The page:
After the frog spoke: Kibwezi’s ancestral and exotic political ecologies

Authors: Mark Lawrence*, Bemidji State University
Topics: Africa, Cultural Ecology, Human-Environment Geography
Keywords: Kenya, political ecology, socionature
Session Type: Paper
Day: 4/11/2018
Start / End Time: 3:20 PM / 5:00 PM
Room: Jackson, Marriott, 5th Floor
Presentation File: No File Uploaded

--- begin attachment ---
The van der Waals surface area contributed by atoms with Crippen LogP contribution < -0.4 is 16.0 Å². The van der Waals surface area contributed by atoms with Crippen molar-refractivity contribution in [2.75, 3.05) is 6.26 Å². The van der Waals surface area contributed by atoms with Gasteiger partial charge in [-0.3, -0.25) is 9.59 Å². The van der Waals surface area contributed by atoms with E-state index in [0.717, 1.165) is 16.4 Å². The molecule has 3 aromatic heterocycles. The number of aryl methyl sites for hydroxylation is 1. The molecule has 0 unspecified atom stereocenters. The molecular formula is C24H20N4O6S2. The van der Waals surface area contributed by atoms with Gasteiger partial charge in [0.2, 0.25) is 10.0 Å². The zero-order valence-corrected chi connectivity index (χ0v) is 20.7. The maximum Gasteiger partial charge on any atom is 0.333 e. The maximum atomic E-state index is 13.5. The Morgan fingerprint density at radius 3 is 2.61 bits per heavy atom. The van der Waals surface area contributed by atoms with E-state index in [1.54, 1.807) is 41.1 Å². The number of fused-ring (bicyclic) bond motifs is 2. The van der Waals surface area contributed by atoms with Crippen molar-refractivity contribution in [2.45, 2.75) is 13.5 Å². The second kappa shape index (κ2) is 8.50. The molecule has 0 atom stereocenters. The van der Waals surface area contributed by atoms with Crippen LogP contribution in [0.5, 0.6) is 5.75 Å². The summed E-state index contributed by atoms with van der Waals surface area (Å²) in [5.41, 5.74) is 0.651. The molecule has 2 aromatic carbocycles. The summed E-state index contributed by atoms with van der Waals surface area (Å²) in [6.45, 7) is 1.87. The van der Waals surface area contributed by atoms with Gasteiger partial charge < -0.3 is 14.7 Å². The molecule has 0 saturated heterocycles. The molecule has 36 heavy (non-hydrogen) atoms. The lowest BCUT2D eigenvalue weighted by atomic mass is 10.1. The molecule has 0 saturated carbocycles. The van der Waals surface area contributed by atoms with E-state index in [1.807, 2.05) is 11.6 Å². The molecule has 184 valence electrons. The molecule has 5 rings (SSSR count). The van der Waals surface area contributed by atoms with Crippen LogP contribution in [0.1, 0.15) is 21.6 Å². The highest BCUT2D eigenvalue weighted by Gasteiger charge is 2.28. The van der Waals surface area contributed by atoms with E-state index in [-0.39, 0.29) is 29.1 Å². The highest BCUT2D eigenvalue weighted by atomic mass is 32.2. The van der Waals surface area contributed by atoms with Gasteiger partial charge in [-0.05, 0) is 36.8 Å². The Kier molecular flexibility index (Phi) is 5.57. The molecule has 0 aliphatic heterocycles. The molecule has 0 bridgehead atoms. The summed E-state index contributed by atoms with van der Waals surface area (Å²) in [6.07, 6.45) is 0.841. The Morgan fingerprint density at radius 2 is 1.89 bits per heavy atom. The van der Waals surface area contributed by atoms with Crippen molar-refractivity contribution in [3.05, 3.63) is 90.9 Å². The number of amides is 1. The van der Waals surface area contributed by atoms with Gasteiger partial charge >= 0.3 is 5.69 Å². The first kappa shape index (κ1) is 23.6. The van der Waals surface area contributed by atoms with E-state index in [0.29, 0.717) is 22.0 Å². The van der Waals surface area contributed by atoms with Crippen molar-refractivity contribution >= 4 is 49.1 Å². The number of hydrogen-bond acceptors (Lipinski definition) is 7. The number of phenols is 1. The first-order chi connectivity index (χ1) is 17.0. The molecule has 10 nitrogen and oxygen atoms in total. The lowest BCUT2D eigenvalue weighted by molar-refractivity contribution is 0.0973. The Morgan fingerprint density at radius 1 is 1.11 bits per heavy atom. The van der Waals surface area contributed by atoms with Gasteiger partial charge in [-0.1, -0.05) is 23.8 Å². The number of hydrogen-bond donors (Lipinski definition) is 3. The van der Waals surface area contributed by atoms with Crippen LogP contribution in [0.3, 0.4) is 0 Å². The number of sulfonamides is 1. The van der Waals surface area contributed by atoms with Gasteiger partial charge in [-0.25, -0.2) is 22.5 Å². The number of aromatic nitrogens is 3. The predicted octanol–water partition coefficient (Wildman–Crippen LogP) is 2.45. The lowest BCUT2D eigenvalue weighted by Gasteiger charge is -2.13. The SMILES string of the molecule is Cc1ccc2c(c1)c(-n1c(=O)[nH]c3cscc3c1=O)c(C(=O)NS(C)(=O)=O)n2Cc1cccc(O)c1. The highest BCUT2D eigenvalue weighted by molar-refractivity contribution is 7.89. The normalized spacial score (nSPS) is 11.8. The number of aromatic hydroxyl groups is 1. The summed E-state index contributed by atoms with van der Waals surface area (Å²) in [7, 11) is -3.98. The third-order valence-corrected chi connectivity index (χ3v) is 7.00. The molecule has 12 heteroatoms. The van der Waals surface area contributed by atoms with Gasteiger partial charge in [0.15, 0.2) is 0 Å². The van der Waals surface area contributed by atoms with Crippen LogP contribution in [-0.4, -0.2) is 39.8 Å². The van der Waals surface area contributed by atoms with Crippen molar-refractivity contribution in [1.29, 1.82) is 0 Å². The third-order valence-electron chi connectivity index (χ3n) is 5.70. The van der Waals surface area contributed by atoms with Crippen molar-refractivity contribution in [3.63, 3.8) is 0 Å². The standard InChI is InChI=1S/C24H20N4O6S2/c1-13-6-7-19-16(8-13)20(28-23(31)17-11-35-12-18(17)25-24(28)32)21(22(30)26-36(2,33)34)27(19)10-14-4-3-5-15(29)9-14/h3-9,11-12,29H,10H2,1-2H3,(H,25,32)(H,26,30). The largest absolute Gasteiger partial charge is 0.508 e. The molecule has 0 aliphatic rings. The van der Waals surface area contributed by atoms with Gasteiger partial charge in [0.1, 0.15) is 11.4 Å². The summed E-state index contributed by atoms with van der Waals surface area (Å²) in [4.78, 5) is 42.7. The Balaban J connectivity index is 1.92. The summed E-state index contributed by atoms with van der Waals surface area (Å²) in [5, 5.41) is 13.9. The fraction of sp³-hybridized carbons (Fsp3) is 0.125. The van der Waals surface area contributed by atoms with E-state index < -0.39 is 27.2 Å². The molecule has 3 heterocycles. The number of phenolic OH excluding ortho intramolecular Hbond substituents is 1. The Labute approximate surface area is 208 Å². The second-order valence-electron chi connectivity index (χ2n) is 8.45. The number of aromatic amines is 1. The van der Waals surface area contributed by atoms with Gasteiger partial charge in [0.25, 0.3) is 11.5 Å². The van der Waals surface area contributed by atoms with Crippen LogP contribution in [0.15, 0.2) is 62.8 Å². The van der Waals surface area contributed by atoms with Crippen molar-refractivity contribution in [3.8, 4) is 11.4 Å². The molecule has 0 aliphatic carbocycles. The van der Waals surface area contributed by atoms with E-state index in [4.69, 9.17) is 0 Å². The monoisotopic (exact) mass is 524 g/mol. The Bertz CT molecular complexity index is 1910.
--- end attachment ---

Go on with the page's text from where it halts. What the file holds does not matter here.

The emancipatory aim of political ecology is troubled by persistent structuralist binaries. Privileging emphasis on environmental justice risks a dichotomy of passive Nature and active Society inimical to recognition of the importance of disequilibrium in socioecological dynamics. Likewise, favoring ‘moral economies’ of indigenous resource use presumes immoral/amoral globalizing resource economies although ‘good’ and ‘bad’ landscape associations aren’t empirically distinct. Against this backdrop, concepts such as hybridity and social construction challenge the stable category of ‘nature’ underlying much otherwise thoughtful work in political ecology. Likewise, the historical manifestations of what it means to be biophysically situated are mediated in ways that enable more careful examination of the volatile category of ‘culture’ as well. The central purpose of this presentation is to deploy insights from actor-network theory to begin analysis that connects local and global metabolic socioenvironmental processes by examining something of the tactical shifts in meaning of cultural mediations of landscape identity in part of Kenya’s Kibwezi Division. Local place-based narratives of environmental change and resilience therefore simultaneously evoke ostensibly ‘ancestral’ claims to land in opposition to increasing incursions of alternative global discourses of what resources are and are about, while also critiquing and modifying what ancestry and tradition purposefully can mean. In line with the original political ecology rejection of cultural and ecological systems as being equilibrial and adaptive wholes, Kibwezi’s cultural appropriations of nature operate across multiple spatial and temporal scales simultaneously, and with tactically changing contexts of internal contestations of meaning.

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